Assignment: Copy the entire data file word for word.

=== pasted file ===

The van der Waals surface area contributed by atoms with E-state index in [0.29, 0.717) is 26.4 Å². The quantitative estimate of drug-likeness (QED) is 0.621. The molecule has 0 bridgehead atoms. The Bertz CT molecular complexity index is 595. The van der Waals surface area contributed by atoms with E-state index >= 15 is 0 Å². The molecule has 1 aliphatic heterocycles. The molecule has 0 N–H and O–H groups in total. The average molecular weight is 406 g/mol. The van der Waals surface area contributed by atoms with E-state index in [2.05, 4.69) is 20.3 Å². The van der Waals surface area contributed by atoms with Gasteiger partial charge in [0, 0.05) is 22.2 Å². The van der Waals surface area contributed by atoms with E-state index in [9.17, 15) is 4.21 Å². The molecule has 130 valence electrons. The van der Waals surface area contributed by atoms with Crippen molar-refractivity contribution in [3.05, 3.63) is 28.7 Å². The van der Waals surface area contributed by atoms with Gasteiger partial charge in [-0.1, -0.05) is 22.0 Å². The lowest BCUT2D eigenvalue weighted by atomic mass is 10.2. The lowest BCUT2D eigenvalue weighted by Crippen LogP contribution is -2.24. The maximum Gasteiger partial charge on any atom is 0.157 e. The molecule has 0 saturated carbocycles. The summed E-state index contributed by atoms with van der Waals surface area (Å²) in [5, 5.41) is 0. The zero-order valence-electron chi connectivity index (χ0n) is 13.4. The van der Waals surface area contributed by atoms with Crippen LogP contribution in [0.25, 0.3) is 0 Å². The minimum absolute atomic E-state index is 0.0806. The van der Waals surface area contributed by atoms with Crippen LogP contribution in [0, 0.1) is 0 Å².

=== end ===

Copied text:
The van der Waals surface area contributed by atoms with E-state index in [0.29, 0.717) is 26.4 Å². The quantitative estimate of drug-likeness (QED) is 0.621. The molecule has 0 bridgehead atoms. The Bertz CT molecular complexity index is 595. The van der Waals surface area contributed by atoms with E-state index >= 15 is 0 Å². The molecule has 1 aliphatic heterocycles. The molecule has 0 N–H and O–H groups in total. The average molecular weight is 406 g/mol. The van der Waals surface area contributed by atoms with E-state index in [2.05, 4.69) is 20.3 Å². The van der Waals surface area contributed by atoms with Gasteiger partial charge in [0, 0.05) is 22.2 Å². The van der Waals surface area contributed by atoms with E-state index in [9.17, 15) is 4.21 Å². The molecule has 130 valence electrons. The van der Waals surface area contributed by atoms with Crippen molar-refractivity contribution in [3.05, 3.63) is 28.7 Å². The van der Waals surface area contributed by atoms with Gasteiger partial charge in [-0.1, -0.05) is 22.0 Å². The lowest BCUT2D eigenvalue weighted by atomic mass is 10.2. The lowest BCUT2D eigenvalue weighted by Crippen LogP contribution is -2.24. The maximum Gasteiger partial charge on any atom is 0.157 e. The molecule has 0 saturated carbocycles. The summed E-state index contributed by atoms with van der Waals surface area (Å²) in [5, 5.41) is 0. The zero-order valence-electron chi connectivity index (χ0n) is 13.4. The van der Waals surface area contributed by atoms with Crippen LogP contribution in [0.25, 0.3) is 0 Å². The minimum absolute atomic E-state index is 0.0806. The van der Waals surface area contributed by atoms with Crippen LogP contribution in [0, 0.1) is 0 Å².